— Clear critical Sunni and mixed Sunni-Shia neighborhoods in Baghdad and leave U.S. forces and Iraqi troops behind to maintain security.
— After security is established, use reconstruction aid to improve daily life and strengthen Iraqi local government.
McCain Climbs Aboard
As this “surge” strategy began to take shape, John McCain and his neoconservative Senate ally, Joseph Lieberman, clambered onboard. They endorsed Kagan’s plan during an appearance at AEI on Jan. 5, 2007.
“I’d like to especially commend General Keane and Fred Kagan for the outstanding work they’ve done, not only on this issue but on transformation of the military and many other national security issues,” McCain said, as anti-war protesters marched outside of AEI’s Washington offices.
“There are two keys to any surge of U.S. troops,” McCain said. “To be of value the surge must be substantial and it must be sustained. … We will need a large number of troops.
“During our recent trip [to Iraq] commanders on the ground spoke of a surge of three to five additional brigades in Baghdad and at least an additional brigade in Anbar province. I believe these numbers are the minimum that’s required — a minimum.”
On Jan. 10, 2007, Bush formally announced his approval of the “surge” strategy, committing more than 20,000 additional U.S. troops to Iraq.
As part of the new plan, Bush ousted the commanders on the ground, Generals John Abizaid and George Casey, who were associated with Rumsfeld’s “small-footprint” approach. Bush installed a more gung-ho commander in Iraq, Gen. David Petraeus.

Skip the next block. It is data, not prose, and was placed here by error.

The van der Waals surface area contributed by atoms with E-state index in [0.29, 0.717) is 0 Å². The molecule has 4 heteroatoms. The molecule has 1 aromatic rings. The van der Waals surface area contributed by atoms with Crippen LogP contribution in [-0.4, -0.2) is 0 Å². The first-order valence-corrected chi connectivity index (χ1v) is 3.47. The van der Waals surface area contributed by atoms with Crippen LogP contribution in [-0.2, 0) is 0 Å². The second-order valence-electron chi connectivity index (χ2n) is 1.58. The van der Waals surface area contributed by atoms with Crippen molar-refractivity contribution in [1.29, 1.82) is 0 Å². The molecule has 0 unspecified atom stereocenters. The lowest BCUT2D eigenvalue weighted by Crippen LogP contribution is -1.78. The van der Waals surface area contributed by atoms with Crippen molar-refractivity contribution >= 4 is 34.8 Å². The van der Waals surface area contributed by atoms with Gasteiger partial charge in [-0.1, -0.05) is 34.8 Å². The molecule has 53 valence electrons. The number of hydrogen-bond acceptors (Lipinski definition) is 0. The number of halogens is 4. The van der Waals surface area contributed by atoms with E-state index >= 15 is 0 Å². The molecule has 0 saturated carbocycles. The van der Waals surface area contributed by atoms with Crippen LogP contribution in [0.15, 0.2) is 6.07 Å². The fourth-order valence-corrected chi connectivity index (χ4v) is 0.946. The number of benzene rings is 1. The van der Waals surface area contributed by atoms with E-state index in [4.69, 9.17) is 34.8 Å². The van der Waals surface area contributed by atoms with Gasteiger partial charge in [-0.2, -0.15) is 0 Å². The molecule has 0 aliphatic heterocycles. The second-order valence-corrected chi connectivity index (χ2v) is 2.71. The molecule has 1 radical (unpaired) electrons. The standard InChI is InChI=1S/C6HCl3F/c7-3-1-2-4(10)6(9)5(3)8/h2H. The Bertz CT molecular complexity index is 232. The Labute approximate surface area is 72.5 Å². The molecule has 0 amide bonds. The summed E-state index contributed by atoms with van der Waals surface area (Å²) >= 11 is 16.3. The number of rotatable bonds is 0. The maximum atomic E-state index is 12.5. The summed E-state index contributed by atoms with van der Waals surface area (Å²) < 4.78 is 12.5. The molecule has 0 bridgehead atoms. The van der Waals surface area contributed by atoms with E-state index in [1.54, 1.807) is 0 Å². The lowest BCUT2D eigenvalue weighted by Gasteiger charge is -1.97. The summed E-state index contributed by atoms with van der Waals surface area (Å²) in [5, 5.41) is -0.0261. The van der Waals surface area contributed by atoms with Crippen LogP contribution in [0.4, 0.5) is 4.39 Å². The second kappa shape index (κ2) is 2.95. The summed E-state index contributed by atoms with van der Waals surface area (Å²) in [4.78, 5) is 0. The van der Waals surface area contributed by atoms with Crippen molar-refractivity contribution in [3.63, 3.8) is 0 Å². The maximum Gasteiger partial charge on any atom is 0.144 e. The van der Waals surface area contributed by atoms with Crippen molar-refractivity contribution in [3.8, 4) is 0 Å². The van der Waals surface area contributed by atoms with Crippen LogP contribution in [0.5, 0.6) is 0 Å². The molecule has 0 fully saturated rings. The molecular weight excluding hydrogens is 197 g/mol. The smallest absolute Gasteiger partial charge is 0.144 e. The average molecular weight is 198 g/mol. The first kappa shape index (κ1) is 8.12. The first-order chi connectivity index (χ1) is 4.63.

Ultimately about 30,000 additional U.S. troops were dispatched to Iraq – and the levels of violence did decline, although various analysts have different interpretations for the reasons.
Supporters of Bush and McCain – along with much of the U.S. news media – simply assert that the “surge” was a success.
But other analysts point to developments that preceded the “surge,” such as the brutal ethnic cleansing of mixed Sunni-Shiite neighborhoods which left fewer targets for deaths squads; Sunni tribal rejection of al-Qaeda extremists, the so-called Anbar Awakening; cease-fires declared by radical Shiite cleric Moqtada al-Sadr; and the cumulative war-weariness among Iraqis after years of horrific bloodshed.
Last week, the Government Accountability Office, the investigative arm of Congress, issued a mixed progress report on the “surge.”
The GAO found that violence in Iraq had fallen over the past year, but that other “surge” goals had not been met. The GAO said training of Iraqi security forces still lags, Sunni insurgents have not been defeated, cease-fires with Shiite militias are fragile, and political reconciliation has not been achieved.
Nevertheless, in recent weeks, virtually every TV interview with Democratic presidential candidate Barack Obama has started with a barrage of questions demanding that he admit he was wrong to oppose the “surge” in 2007.
Meanwhile, Frederick Kagan has written numerous columns over the past several months praising McCain for backing the “surge.” And brother, Robert Kagan, is an “unofficial” foreign policy adviser to McCain’s campaign.
The end of the “surge” will soon see U.S. troop levels recede to about 130,000, where they were when the “surge” began.
A final evaluation of the “surge” may not be possible for several more months, after the troop levels are back down – and when it becomes clear whether any lasting improvement was achieved.